I will reluctantly admit that I was slow on the uptake when it came to Twin Shadow‘s sophomore LP, Confess. For whatever reason, my ears tend to avoid sounds with such overt references to 1980s pop music. I have always had trouble finding the humanity beneath the often plastic dance beats and synth-driven overlays that dominated popular music during the latter half of that decade. This disdain could stem from my lack of any discernible posterior that prevents my wearing skinny jeans, my inability to dance or an intolerance for uppers of all varieties. That isn’t to say I won’t rock the fuck out to Rick James, provided a few cocktails and a reason to celebrate. But by and large, I find the music to mirror the gaudiness of the time – overstated and manufactured.
Despite all of this, Confess has steadily earned my affection in 2012. Yesterday, the outstanding San Francisco-based video blog Yours Truly debuted their session with Twin Shadow’s George Lewis Jr. “Run My Heart” proves one of my favorite tracks of the album, reminiscent of Police-era Sting or some of Prince’s more restrained work. Yours Truly presents a stripped down, bass-driven version of the song. It’s always a testament to the songwriting when a track translates in any setting. This is certainly the case with “Run My Heart,” which only grows more disarming in the intimate setting of Lewis’ Los Angeles backyard. Check out the video below, that begins with Lewis working on the most rock n’ roll of all vehicles, his Triumph Bonneville. Although he may need to trade it in for a Honda Shadow, just for consistency’s sake.
Written by Rob Peoni
When I first saw George Lewis Jr. perform as Twin Shadow, it was on a freezing cold January Saturday at Over The Rhine’s MOTR Pub after the release of 2010’s critically acclaimed Forget. Coincidentally, this was also my first show at what is now my favorite music hot spot after moving back to Cincinnati a few months earlier. At the time, I had given the albums a few spins and thought it was pretty good, but really wasn’t entirely blown away. I found the fact that the album was released in November fitting as it seemed to be more thought provoking winter pop. Even the album title inspires visions of cold and darkness. That is until the brash Lewis strutted onto the stage with a rocks glass of whiskey and an outfit of denim, a black leather vest, and his hair swooped up like some 80’s pop star. In person, these songs about heartbreak and getting over someone were something more; they had a heartbeat, a life of their own. These were honest to god life vibes, like Donnie Darko wormholes connecting everyone together that night. Needless to say, I’ve been a tad bigger fan ever sense.
Confess, the second LP release by George Lewis Jr. under the same stage name, is not Forget. There’s a great cockiness, first evident from the album cover featuring a solo shot of George looking like a “Beat It” music video extra, to this album that is new. There’s some Price feel, some Bowie, some MJ…this is 80’s new wave and pop music sent to 2012 in Doc Brown’s DeLorean. And it’s done to perfection. While Forget had that breakup album feel to it, this album feels more like George is chasing whom, or whatever, he wants with that previously mentioned cockiness closer resembling confidence as you get deeper into the track list. The opener “Golden Light” sets the stage for this new feeling as the song continuously builds the chorus of “some people say there’s good in life, you’re the golden light? And if I chase after you does it mean that’s it true?” The second track “You Can Call Me On” resonates with the chase and perils associated with trying to get someone back with George pleading with lines like ”You call me on to give it up, I give it up for you” and “I don’t give a damn about your dream, a whole world that is falling at the seems girl, that’s what it’s supposed to do, it’s my only way back to you it seems”.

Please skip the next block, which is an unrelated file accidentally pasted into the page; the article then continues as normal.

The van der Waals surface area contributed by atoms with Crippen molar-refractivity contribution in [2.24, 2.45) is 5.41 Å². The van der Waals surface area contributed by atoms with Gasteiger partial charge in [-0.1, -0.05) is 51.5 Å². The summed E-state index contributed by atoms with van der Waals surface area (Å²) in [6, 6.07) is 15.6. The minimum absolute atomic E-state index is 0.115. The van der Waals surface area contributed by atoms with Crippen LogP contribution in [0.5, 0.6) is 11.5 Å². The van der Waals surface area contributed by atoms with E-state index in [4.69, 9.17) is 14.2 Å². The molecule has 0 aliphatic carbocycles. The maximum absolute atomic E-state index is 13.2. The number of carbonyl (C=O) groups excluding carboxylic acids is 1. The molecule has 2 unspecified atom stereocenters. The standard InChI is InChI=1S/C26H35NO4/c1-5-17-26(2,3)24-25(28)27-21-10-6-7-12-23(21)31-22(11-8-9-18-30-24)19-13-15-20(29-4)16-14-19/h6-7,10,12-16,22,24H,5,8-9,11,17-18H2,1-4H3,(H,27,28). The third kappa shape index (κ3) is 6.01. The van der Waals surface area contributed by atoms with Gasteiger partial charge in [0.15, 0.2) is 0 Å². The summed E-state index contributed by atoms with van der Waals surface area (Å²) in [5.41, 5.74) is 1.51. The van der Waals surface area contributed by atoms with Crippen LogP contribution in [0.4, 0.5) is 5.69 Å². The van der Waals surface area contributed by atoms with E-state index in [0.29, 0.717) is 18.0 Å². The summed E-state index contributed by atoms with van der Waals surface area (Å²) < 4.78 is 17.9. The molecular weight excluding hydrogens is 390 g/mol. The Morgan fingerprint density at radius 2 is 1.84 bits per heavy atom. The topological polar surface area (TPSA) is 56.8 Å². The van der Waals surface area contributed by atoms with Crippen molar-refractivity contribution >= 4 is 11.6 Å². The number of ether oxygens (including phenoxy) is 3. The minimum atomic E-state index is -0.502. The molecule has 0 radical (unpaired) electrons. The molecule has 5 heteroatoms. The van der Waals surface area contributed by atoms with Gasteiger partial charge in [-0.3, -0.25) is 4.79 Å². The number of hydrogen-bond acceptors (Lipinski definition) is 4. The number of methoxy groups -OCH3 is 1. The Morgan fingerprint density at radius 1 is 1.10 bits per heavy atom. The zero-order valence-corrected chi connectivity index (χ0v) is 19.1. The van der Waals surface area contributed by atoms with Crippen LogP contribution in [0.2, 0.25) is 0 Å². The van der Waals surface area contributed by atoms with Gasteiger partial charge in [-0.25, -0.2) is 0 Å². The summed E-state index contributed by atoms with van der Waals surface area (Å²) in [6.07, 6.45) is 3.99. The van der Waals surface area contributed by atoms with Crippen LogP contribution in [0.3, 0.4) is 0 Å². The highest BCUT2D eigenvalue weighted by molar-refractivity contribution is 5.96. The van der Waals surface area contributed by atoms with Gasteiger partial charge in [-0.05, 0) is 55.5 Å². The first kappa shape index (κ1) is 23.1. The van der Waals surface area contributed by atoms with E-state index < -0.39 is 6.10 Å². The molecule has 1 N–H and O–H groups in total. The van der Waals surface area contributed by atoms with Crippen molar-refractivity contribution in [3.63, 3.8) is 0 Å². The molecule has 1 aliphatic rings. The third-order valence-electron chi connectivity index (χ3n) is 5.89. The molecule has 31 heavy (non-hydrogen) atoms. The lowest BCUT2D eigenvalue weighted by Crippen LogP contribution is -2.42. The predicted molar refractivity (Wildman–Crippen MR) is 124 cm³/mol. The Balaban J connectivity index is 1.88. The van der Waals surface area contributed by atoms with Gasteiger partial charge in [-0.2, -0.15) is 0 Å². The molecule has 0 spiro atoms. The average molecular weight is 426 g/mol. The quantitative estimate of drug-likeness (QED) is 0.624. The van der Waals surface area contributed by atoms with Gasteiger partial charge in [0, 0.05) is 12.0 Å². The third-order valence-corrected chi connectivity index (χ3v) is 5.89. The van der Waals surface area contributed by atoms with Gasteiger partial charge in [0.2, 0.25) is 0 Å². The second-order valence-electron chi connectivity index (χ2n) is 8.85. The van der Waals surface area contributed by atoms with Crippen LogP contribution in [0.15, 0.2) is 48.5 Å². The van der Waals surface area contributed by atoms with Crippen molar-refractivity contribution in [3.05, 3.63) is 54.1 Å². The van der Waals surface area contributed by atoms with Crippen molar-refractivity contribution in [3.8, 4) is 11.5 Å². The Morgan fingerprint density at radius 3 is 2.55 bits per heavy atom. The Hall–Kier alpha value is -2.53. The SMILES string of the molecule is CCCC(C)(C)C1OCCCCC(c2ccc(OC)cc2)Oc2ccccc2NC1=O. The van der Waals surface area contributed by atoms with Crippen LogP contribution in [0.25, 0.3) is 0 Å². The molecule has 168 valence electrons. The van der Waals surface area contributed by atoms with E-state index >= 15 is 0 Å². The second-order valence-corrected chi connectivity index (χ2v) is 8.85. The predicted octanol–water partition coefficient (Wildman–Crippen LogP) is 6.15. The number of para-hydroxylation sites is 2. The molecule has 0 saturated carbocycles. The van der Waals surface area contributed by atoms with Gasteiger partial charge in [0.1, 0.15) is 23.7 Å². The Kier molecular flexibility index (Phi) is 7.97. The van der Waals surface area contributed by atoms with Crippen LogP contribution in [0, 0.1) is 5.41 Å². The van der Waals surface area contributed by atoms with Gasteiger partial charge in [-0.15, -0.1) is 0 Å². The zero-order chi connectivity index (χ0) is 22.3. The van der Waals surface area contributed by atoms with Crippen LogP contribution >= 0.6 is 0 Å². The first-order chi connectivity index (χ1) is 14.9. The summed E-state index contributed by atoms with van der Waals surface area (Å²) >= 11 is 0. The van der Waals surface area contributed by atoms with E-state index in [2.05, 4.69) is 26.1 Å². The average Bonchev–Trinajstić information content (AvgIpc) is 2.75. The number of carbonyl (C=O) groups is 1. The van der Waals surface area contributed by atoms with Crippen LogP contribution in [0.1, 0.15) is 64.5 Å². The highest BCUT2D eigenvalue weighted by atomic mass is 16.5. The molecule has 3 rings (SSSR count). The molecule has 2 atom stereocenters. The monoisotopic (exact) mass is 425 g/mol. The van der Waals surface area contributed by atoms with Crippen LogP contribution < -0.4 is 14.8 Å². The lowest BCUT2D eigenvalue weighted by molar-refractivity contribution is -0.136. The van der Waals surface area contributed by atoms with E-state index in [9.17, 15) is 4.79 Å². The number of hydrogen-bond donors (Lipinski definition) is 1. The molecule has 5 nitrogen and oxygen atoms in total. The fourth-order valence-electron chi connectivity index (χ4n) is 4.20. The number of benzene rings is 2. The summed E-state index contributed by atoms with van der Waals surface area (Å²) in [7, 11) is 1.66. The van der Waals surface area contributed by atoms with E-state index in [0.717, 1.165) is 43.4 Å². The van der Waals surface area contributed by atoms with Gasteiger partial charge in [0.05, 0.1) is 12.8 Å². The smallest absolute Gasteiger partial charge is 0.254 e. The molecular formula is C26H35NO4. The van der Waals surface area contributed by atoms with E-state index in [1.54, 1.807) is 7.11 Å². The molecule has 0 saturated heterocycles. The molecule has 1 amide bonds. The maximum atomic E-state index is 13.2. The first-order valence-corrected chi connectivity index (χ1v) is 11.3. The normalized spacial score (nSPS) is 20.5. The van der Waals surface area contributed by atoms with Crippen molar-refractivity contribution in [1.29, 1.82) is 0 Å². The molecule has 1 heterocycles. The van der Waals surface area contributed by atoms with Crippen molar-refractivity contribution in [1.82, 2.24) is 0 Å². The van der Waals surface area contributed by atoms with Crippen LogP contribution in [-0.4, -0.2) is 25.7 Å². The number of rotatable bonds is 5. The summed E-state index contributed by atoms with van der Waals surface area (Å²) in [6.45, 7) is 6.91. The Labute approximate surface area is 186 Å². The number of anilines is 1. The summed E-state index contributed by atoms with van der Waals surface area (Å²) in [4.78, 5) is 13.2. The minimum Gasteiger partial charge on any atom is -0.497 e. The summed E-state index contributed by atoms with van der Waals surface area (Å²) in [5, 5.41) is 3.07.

The first single, “Five Seconds” features George’s superb vocals at their finest as he screams out over a poppy back beat before he breaks it back down again and contemplating the closeness of young love with “Run My Heart”. It’s around the following song entitled “Beg For The Night” when you really begin to notice how simplistic the songs have become in terms of guitar arrangements. Whereas Forget seems to rely on a heavy and complicated does of the strings to drive the songs, the first five songs on this album allow his voice to set the tone. Luckily, it’s not completely gone as “Beg For the Night”, my personal favorite track on the album, brings the edgy sound we all come to expect to the album. “When the Movie’s Over” is another standout towards to end as a beautiful melancholy, ballad-like jam.
As a whole, Confess is a statement album that combines the emotion and feeling George Lewis Jr. brought on his debut work with a new confidence in his vocal strength. The brash Brooklynite has combined the sounds of the artists he loved growing up with into his own personal brand of music. You won’t hear many albums like Confess this year, and you certainly won’t hear many better. Confess is available today via 4AD.
Written by Greg Dahman